SEGH Articles

An historical reconstruction of atmospheric heavy metals deposition from a peat bog record on the North Shore of the St. Lawrence Estuary, Quebec

01 October 2013
Peat bogs were used to reconstruct the history of atmospheric heavy metal deposition along the St. Lawrence Valley. Results from one of the study sites were presented at the 29th SEGH held in July 2013, Toulouse.

Steve Pratte is currently a Ph.D. student at the Department of Earth and Atmospheric Sciences of Université du Québec à Montréal (UQAM, Canada) and the National Polytechnical Institute of Toulouse (INPT, France). The research presented at the 29th SEGH Conference in Toulouse won the Hemphill prize for best poster presentation in July.  The research was carried out during his Master’s degree in Earth and Planetary Sciences at McGill University in Montreal, under the supervision of Dr. Alfonso Mucci and Dr. Michelle Garneau.

Human activities, especially since the Industrial Revolution, have left a legacy of trace metal contamination that is potentially harmful for natural ecosystems and human health (e.g. As, Cd, Pb) and affected their geochemical cycles. Atmospheric metal pollution is recorded in different environmental archives such as lake and marine sediments, snow and ice and peat bogs. Among these archives, peat bogs have proven to be effective in reconstructing the history of atmospheric metal deposition throughout Europe, but few studies have been carried out in North America or in Quebec. Being an important natural wind corridor, oriented from south-west to north-east, the St. Lawrence Valley is affected by long-range transport of contaminants.

The present study focuses on the reconstruction of the history of atmospheric As, Cd, Ni, Pb and Zn deposition in surface cores (<100 cm) from three peat bogs along the St. Lawrence Valley (Fig.1). Core chronologies were established using 210Pb for the upper horizons and 14C dating for the deeper sections. Metal accumulation rates were computed from measured concentrations and core chronologies. Stable lead isotopes (204, 206, 207 and 208) were also analysed to distinguish natural and anthropogenic sources of Pb. Arsenic, cadmium, lead and stable lead isotopes results from one of the study sites (Baie bog) were presented at the 29th SEGH conference.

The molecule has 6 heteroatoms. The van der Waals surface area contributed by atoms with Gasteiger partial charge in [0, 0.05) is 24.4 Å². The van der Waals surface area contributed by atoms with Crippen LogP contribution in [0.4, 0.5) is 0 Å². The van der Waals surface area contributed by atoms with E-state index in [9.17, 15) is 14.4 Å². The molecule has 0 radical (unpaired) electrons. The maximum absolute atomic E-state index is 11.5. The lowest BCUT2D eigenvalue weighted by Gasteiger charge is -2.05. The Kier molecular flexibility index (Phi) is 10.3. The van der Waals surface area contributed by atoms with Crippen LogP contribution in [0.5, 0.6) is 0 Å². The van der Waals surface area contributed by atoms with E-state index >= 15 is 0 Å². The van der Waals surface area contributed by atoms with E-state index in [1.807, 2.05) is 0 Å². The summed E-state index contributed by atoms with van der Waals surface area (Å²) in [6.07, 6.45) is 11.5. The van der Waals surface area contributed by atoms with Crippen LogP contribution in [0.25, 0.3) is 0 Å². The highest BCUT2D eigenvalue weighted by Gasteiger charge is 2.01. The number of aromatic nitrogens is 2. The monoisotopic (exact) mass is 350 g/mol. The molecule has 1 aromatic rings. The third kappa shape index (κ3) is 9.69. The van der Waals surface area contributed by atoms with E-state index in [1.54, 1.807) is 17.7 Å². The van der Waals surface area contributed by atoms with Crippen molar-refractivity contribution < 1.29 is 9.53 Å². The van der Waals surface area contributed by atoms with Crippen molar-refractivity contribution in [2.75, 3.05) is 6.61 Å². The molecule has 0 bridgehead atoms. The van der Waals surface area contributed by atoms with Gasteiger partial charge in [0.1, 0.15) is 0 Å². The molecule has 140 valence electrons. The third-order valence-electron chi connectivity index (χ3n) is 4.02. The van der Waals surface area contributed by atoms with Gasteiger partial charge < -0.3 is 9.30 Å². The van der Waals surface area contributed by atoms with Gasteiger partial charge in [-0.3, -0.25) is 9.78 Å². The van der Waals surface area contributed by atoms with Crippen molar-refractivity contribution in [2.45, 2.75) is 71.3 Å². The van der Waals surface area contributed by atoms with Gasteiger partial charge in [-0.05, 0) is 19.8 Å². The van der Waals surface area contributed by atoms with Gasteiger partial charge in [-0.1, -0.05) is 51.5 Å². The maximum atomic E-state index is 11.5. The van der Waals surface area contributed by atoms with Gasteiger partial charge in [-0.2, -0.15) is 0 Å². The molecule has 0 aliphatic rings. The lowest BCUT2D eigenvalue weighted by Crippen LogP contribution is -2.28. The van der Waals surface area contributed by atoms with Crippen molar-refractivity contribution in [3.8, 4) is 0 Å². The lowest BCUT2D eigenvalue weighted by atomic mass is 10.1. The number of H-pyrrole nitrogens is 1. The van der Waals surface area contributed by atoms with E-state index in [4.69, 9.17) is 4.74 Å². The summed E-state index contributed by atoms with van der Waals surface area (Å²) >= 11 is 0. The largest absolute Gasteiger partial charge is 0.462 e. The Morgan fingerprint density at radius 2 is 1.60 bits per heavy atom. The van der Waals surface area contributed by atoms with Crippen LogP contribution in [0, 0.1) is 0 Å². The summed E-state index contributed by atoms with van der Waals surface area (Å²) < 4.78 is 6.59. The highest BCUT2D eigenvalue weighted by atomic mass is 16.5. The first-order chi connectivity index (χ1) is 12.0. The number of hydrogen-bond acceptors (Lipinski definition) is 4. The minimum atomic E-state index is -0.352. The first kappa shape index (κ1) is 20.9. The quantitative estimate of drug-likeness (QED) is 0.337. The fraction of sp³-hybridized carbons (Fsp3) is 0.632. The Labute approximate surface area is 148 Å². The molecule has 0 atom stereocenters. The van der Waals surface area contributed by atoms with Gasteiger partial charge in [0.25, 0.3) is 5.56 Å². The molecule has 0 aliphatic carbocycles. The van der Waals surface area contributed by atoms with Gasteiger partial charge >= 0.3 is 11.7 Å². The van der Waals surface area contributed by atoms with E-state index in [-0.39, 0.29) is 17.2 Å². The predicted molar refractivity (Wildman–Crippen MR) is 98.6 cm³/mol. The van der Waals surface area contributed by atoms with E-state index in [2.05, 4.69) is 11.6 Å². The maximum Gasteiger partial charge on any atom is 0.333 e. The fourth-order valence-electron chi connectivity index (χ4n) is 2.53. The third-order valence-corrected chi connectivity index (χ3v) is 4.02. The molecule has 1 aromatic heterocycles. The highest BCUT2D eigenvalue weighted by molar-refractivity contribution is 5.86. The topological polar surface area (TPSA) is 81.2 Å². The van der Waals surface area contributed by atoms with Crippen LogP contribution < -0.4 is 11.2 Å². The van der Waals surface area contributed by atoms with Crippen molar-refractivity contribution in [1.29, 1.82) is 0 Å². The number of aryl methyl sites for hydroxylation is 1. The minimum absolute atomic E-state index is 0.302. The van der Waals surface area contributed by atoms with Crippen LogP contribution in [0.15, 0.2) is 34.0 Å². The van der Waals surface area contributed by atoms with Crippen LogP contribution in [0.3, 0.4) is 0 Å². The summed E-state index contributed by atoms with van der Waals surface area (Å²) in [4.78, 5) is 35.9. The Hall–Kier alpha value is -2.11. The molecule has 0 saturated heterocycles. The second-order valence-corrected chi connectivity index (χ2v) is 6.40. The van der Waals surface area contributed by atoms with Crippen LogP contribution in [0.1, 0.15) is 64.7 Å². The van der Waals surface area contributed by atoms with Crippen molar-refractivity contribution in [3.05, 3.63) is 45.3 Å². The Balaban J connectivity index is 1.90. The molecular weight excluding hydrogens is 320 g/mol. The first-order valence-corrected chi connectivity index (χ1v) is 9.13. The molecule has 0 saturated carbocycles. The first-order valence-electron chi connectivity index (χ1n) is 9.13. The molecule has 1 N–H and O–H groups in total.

Metal accumulation rates (AR) and concentrations start increasing from the beginning to mid-19th century and increase more sharply from early 20th century. At the same time, Pb isotopic values diminish from 1850 AD probably from deposition of coal burning particle, and stabilise from the 1920’s likely due to contributions from leaded gasolines. Lead accumulations rates peak in 1951 AD, which is earlier than other studies undertaken in the region. Maximum Pb AR (24 mg m-2 yr-1) are in good agreement with other studies, while As and Cd AR are much lower than accumulation rates obtained in the southwestern part of the St. Lawrence Valley. This is likely explainable by the more remote location of the site which allow more particles to settle before reaching the site. This is also reflected in lead isotope values which fall closer to Canadian aerosols values, the site further away from the US Mid-west, receives proportionally more contributions from Canadian leaded gasolines. A sharp decrease in metal accumulation rates and concentrations from the mid-60’s and increase in Pb isotopic ratios from the mid-1970’s is observed, which reflect the phasing out of leaded gasoline and the implementation of other mitigation policies (i.e. Clean Air Act). However, values are still an order of magnitude higher than pre-industrial values and other less radiogenic sources of Pb must be invoked (likely coal consumption and smelting activities) to explain the recent decrease in isotopic values.

Study site locations

In short, the Baie bog recorded the main trends in industrial activities since the Industrial Revolution. The site receives more pollution from Canadian than US sources in reason of its greater distance from the main industrial and urban sources. Mitigation policies (phasing-out of leaded gasoline, Clean Air Act) have been effective in reducing metal emissions and deposition in the environment. Nevertheless, other sources than leaded gasolines are still contributing to Pb and other metal emissions.

Link to an article in Atmospheric Environment arising from this study.

Steve Pratte

Department of Earth and Atmospheric Sciences of Université du Québec à Montréal (UQAM, Canada) and the National Polytechnical Institute of Toulouse (INPT, France).

Keep up to date

Submit Content